#NotAllGreeks: What the Controversy at the University of Oklahoma Means for the Greek Community

By now, we’ve all seen the video of University of Oklahoma Sigma Alpha Epsilon brothers enthusiastically belting a disturbingly racist chant. In the 9 second clip, a bus full of fraternity men are heard singing “There will never be a nigger SAE *clap clap* there will never be a nigger SAE *clap clap* you can hang ‘em from a tree but they’ll never sign with me, there will never be a nigger SAE.”

Judging by the content, tune, and terminology of the song it’s more than likely that it is much older and more widely known than one would like to think. Twitter user MichaelEvans25 claimed that he was an SAE in Texas in the early 2000s, and that the chant was used there as well. In all fairness, many if not all national Greek organizations of the NPC and IFC have racist roots, resulting in the creation of the Divine 9 and multicultural GLOs. But many organizations and institutions have darker beginnings, and go on to blossom into something more positive. For example, the founder of Planned Parenthood, Margaret Sanger, was profoundly racist, and wanted to use abortion and sterilization as a means to exterminate blacks. Regardless of your stance on abortion, Planned Parenthood does provide helpful services like birth control and the morning after pill that help millions of people today. But anti-Greeks don’t want to hear that.

Greek Life- fraternity life in general- runs rampant with political incorrectness, and it makes them an easy target in the increasingly progressive college climate. Personally, I’m not an easily offended person. I’m not going to lose any sleep over a drunk kid singing along to Bobby Shmurda and not censoring himself or a fried chicken joke.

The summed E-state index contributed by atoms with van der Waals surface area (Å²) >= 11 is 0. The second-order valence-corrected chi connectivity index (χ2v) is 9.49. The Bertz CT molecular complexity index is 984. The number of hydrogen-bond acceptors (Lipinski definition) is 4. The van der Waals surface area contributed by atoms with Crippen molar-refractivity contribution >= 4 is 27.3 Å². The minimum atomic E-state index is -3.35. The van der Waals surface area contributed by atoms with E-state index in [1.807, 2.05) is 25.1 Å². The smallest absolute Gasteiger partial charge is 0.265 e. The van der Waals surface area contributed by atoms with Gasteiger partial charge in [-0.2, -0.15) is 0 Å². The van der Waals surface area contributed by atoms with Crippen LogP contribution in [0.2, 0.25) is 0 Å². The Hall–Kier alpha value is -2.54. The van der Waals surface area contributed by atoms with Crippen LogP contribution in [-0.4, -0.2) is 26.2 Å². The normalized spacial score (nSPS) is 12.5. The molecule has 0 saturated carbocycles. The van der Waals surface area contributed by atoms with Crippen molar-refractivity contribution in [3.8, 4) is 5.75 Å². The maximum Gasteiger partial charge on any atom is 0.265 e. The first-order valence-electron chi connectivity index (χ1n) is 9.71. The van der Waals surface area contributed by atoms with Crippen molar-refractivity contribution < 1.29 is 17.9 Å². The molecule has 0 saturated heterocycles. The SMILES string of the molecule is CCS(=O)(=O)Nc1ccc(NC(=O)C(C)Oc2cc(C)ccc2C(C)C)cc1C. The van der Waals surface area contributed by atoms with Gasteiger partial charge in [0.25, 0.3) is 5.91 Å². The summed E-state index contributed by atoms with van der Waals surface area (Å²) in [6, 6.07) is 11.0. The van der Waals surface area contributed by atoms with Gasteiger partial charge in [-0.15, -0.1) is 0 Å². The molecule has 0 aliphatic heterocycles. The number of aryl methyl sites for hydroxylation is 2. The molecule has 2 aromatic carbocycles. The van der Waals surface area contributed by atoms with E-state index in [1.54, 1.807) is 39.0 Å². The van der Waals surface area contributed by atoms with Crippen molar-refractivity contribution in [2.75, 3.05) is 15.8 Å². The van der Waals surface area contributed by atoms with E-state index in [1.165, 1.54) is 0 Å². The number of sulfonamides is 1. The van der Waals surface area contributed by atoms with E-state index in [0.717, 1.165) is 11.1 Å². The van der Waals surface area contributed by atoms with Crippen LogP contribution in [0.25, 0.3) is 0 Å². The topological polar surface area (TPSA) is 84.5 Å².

The issue is that to anti-Greeks, there’s no difference between the bigots gleefully singing about lynching black people and the rest of the Greek community. Are they at fault for generalizing a community of millions? Of course. But to most non-Greeks, let alone anti-Greeks, an ATΩ might as well be a ΔΔΔ. We are viewed collectively, and the poor decisions and despicable behavior of one group of people will reflect on everyone, and undoubtedly receive much more publicity than any of the many positive contributions that Greeks have made.

What’s the real solution? As the founder of a local sorority that’s the only semblance of Greek Life on my small liberal arts campus, I’m in a unique situation and surely don’t have all of the answers. However, as the sole representation of Greek Life on my campus I have done tremendous amounts of research and had to work that much harder to not only build my organization, but sustain it in the face of so much ignorant opposition with little to no support.

I was pleased at how Greeks far and wide didn’t miss a beat in condemning the practices of OU’s SAE chapter. I’m afraid to the public, though, it will just look like Greeks are trying to cover their asses and protect their own chapters by saying #NotAllGreeks. Any organization, whether the faculty of a school, a police force, a non-profit, a church, or GLO has the potential to (consciously or subconsciously) accept horrible people. But as Greeks, we have a responsibility to hold ourselves to a higher standard, because while on campus rivalries, northern vs southern, local vs national semantics divide us, in the grand scheme of things we really are all in this together because with every sorority or fraternity suspended or expelled, Greek Life as a whole is that much closer to extinction.

Everything I’m saying has been said before, and I suppose no matter how many times you tell a dumbass not to be a dumbass it will always be a dumbass, but we all have a responsibility to nip behavior that will poorly reflect on the Greek community in the bud; we can’t allow chapters to ruin themselves, and we have to back each other up when we know we’re being treated unfairly, even if they are your rival house. In essence, you are your brother’s keeper and your cousin’s keeper.

Click here to donate to the former chef of the SAE house at OU who lost his job.



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